The West Seattle Bridge will open Sunday, Sept. 18, the Seattle Department of Transportation said Thursday. The date is the most specific milestone set by the city since the bridge closed more than two years ago due to safety concerns and provides weary West Seattle travelers with a beacon of hope.
The city previously set the week of Sept. 12 as its window for reopening the bridge but hedged the announcement with caveats about possible unanticipated hiccups in the final stretch of construction.
The date provided Thursday is a reflection of the progress crews have made in recent months, most notably the final post-tensioning of nearly 50 miles of new cable, which compress the span of the bridge to strengthen the concrete. The cables are anchored by concrete blocks capable of holding 20 million pounds of force.
SDOT previously hoped to open the bridge in July, but a labor strike of concrete workers delayed progress on the bridge, as well as a heap of other major construction projects in the region.
The 40-year-old bridge is among the city’s most important, previously allowing 100,000 drivers and 20,000 transit users to move between West Seattle and the rest of the city every day.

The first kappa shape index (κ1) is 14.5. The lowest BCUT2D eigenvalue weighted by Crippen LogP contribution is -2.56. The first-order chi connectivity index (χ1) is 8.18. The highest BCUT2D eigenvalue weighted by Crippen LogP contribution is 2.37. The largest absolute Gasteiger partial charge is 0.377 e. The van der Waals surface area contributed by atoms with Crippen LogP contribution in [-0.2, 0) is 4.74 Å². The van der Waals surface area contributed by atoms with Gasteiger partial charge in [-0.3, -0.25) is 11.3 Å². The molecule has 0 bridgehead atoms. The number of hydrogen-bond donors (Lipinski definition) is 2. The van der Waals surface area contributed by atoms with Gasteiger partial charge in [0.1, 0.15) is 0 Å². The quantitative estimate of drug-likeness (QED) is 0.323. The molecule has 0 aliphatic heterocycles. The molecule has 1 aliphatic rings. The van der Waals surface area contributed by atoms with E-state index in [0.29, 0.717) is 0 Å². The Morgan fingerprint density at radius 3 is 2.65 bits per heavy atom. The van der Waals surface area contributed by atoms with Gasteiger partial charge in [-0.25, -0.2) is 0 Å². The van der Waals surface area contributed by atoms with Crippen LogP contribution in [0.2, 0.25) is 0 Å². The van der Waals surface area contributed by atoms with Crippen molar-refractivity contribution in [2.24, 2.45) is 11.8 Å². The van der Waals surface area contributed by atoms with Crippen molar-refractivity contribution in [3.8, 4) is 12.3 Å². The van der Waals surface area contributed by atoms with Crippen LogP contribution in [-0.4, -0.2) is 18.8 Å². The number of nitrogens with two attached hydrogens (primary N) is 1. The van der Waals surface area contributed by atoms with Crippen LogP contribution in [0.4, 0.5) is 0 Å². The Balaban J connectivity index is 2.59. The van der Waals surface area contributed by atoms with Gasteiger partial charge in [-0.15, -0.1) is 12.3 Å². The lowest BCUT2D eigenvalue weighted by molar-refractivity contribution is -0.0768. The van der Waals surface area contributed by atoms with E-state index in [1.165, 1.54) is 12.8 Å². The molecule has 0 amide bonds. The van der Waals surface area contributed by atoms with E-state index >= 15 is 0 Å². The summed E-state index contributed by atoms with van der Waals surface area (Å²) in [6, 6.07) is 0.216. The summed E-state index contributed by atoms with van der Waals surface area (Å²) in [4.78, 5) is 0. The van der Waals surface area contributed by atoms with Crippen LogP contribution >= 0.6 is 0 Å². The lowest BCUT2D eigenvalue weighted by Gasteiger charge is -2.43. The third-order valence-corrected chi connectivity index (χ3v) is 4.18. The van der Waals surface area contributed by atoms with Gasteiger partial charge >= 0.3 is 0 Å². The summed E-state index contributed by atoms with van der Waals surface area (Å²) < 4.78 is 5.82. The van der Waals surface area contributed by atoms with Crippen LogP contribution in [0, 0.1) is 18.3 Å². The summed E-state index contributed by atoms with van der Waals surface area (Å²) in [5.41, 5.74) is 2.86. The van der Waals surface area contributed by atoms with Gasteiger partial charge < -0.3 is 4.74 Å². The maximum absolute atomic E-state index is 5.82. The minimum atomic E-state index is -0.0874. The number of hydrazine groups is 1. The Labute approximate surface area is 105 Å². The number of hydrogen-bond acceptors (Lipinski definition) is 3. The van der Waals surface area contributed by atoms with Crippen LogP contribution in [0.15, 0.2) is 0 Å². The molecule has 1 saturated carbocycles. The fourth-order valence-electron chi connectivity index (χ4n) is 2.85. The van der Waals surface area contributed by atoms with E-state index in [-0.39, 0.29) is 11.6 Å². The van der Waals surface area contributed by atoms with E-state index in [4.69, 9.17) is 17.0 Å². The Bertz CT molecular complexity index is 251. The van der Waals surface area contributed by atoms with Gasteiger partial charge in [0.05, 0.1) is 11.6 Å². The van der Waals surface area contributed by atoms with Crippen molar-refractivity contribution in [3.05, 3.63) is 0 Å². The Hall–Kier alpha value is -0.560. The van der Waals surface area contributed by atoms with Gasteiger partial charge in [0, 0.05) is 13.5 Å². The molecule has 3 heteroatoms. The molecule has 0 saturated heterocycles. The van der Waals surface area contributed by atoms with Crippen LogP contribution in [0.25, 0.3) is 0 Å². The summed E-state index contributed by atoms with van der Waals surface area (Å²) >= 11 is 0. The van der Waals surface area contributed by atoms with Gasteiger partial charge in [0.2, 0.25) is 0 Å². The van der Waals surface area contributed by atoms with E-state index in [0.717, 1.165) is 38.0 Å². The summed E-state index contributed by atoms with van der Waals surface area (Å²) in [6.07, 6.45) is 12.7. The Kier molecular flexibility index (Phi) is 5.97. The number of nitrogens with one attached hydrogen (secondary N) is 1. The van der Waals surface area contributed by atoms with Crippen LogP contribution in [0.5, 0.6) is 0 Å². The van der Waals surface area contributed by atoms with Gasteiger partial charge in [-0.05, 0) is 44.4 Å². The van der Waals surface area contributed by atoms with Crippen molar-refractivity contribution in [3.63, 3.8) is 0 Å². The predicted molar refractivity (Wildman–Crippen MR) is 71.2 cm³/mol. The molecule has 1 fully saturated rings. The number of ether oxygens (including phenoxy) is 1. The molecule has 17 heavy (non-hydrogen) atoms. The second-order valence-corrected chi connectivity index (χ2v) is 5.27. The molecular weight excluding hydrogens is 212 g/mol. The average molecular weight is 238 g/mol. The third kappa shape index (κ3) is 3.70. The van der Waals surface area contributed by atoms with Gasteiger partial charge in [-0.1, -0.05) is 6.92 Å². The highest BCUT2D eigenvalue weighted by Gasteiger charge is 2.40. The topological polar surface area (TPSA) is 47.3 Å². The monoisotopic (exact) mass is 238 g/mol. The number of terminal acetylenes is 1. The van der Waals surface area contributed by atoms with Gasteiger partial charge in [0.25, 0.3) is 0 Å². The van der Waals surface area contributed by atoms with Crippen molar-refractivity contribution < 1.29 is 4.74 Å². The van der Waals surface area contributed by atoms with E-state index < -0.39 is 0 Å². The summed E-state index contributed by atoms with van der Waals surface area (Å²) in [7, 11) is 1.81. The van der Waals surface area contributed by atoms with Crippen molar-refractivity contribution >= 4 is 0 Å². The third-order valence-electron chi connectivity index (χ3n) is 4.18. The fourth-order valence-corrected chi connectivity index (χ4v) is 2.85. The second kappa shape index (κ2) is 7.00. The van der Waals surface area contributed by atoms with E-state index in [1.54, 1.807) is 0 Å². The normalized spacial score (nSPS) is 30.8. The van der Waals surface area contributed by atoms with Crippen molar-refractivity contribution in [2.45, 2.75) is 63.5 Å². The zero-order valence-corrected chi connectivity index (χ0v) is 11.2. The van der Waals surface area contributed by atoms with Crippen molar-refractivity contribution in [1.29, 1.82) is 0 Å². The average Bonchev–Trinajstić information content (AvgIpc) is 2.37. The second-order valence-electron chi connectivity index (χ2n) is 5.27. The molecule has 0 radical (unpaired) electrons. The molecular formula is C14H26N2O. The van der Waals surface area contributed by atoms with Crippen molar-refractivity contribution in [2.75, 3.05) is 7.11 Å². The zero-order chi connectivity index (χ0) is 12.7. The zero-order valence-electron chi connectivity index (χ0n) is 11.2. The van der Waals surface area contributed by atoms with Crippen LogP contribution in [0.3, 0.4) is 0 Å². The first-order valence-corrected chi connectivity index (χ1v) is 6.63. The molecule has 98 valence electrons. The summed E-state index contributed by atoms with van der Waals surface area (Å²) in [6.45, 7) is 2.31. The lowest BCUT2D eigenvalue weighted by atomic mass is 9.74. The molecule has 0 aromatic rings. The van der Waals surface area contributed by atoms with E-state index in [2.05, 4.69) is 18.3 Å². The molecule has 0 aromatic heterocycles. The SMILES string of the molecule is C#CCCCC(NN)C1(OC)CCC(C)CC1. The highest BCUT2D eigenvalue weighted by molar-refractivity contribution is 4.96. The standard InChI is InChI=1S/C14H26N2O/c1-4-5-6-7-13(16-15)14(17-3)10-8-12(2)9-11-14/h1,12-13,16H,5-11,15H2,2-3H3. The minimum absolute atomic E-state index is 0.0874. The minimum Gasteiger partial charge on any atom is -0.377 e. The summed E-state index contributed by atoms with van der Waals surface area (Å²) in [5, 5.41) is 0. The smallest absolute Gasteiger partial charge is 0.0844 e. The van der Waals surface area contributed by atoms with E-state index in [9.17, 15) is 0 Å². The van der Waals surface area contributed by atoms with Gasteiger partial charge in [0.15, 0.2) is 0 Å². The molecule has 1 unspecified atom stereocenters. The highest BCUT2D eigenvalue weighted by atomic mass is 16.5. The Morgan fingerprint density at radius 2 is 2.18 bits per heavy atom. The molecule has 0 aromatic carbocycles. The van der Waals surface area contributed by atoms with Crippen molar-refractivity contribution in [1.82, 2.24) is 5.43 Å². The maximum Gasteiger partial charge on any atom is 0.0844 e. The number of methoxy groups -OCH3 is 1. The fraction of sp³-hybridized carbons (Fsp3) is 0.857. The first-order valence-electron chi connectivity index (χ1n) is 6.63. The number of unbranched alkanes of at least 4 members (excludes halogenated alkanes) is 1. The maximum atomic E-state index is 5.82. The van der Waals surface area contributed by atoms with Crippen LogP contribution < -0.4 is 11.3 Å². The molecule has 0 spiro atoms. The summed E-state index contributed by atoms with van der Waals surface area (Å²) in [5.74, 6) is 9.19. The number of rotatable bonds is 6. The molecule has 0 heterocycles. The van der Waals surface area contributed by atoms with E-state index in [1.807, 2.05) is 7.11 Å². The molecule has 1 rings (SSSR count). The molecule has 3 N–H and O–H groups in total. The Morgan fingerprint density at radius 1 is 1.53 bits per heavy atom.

The city first began monitoring cracks on the bridge in 2013, filling them with epoxy to slow their growth. But in 2020, crews noticed rapid growth of as much as 2 feet over several weeks, spurring then-Mayor Jenny Durkan to order its closure.
The disruption of the bridge’s shuttering was tempered only by the onset of the pandemic, as many workers ceased their daily commutes. Nevertheless, without the key passage to West Seattle, thousands of Seattle residents have had their daily lives disrupted by slow and congested detours to the south.
The city debated between repairing or replacing the bridge. Durkan elected the former, which engineers estimate will extend the bridge’s life span by 40 years. The entire project to repair the bridge and reconnect West Seattle is estimated to cost $175 million.
“SDOT is confident that the bridge will now stand strong for decades to come, fulfilling its original intended life span,” said Heather Marx, city project director.
In the coming weeks, the bridge will undergo safety tests, which will include parking trucks loaded with gravel on the newly retrofitted span. SDOT has also installed extensive monitoring systems to detect movement or cracks in the bridge.
In the final month before reopening, crews still must inject more epoxy into the tubes holding the steel cables to prevent deterioration and complete the carbon wrapping of the bridge for an added layer of strength. They will also install inspection equipment on the bridge and touch up the pavement on the bridge’s deck. The last weeks will also include cleanup of construction equipment.
SDOT did not rule out that unforeseen complications could still arise and promised the public speedy updates if the Sept. 18 date changes.
“It is a relief to be so close to the end of this difficult closure,” Seattle Mayor Bruce Harrell said.